How many times do we ask people, “How are you feeling?” Is that a good question? Should we be asking this question on a regular basis? The answer may surprise you.

Of course, we want to be attuned to emotional needs. But when we keep asking how a child feels moment to moment in a day, we signal the child that his or her happiness is the main goal. In other words, your happiness is what I care about most. But is happiness the ultimate goal in life? Maybe the focus on happiness is not always helpful nor realistic.

Researchers have found that the more we pursue happiness as a life goal, the more disappointed we become. People are not happy all the time. And the need for constant positivity is associated with low psychological functioning. So, when we increase attention to negative emotions, the more emotional distress we can create. This is especially true with children who struggle. Why? Emotions are not reliable and can be manipulated and changed. They are not the best gauge to figure out life and how to respond to different situations, especially challenging ones. In other words, we can’t be driven by our emotions to be successful in life.

Feelings come and go. Learning to react based on feelings can be counterproductive. And the more we reinforce, “You poor thing” and victimhood, the worse people feel. People are not happy all the time, but they still do their job, go to school and get their work done. This is called resiliency.

Rather than focus on feelings, focus on doing. Do a task and get it done. Consider this: A basketball coach talks to his team at halftime. He doesn’t ask, “How are you feeling about this game?” The coach focuses the team on what it will take to win the game. He is solving problems and devising strategy to win the game. Later, the team can reflect on feelings.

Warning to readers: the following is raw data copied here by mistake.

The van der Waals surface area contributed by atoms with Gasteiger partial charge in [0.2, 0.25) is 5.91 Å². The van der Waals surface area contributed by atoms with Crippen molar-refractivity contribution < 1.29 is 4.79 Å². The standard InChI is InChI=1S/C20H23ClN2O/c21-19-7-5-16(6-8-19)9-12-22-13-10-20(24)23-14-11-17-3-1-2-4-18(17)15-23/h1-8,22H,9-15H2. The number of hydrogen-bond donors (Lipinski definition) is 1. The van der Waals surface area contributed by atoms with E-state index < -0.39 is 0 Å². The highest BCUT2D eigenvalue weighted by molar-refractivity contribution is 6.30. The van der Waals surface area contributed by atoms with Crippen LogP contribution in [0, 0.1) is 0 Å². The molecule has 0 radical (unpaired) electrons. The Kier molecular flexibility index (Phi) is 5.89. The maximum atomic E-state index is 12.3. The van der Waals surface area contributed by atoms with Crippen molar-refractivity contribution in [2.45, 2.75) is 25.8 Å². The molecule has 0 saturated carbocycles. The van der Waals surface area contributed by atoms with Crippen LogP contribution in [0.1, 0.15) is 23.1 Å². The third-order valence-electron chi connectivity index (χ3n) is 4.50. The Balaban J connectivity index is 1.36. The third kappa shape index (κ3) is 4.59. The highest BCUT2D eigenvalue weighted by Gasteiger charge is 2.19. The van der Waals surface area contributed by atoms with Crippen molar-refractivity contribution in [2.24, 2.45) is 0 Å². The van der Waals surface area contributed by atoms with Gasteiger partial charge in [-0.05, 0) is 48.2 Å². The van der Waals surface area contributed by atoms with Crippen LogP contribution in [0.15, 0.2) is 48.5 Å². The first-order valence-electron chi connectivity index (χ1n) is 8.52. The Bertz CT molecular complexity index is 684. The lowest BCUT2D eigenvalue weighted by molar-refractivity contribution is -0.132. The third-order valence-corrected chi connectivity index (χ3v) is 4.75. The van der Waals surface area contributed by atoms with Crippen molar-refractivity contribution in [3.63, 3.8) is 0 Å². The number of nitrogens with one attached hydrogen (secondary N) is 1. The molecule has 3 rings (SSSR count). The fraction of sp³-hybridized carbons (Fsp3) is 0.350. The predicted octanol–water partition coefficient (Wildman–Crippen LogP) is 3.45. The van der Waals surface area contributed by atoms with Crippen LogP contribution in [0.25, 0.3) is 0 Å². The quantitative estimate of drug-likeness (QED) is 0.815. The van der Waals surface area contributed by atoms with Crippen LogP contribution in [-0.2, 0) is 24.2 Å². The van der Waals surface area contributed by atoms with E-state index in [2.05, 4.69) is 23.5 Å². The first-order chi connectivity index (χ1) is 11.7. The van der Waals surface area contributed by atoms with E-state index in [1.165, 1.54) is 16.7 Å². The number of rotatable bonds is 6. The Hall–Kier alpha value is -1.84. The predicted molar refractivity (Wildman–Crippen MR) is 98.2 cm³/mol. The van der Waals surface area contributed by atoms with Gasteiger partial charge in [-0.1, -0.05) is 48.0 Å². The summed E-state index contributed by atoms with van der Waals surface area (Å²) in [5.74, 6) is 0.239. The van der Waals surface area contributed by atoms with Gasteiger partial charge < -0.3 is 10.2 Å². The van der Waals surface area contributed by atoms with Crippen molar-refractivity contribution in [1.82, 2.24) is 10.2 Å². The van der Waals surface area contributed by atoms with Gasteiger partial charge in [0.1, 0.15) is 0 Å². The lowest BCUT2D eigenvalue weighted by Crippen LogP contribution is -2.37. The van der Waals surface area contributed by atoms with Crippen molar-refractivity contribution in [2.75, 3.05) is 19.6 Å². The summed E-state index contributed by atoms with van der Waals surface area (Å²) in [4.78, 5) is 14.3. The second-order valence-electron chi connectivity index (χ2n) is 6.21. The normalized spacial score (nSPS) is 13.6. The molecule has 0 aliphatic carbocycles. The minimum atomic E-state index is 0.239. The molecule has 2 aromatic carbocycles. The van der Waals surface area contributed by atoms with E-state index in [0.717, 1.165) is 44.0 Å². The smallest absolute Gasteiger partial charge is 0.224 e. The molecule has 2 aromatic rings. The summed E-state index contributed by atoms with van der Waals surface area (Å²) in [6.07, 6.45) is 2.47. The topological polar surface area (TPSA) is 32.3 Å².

I am not suggesting you become insensitive to peoples’ feelings. I am saying that an over-focus on feelings can get in the way of learning and dealing with difficult things. A child who is traumatized and can’t do the math lesson needs help processing the trauma, so feelings are important. But a child without trauma doesn’t need a constant focus on how she feels. She needs to develop other skills and learn to emotionally regulate. Too many people today are run by their feelings.

Here is an example to illustrate how an over focus on feelings is not helpful. The biblical story of the burning bush is where Moses was commissioned by God to lead the Hebrews into the Promised Land. He feels fearful, inadequate and is stubbornly reluctant to assume the task. Yet, God is calling Moses to his purpose despite his feelings of insecurity. Moses worries that the people won’t listen to him much less follow him. During this miraculous encounter with God, Moses focuses on his fears and insecurities. However, Moses must step up and do the job and not be derailed by his feelings. That already happened once when he was the Prince of Egypt, and his anger got the best of him. Like Moses, sometimes we must do things that are scary and not allow our emotions to rule us.

So, the message here is not to spend time ruminating on negative thoughts and emotions. Don’t make feeling happy your constant goal. It isn’t productive and why so many people who pursue happiness are disappointed. Only a perfect God can bring true happiness. Acknowledge your feelings, be aware of them, but don’t let them rule you. Be about doing what God has called you to do.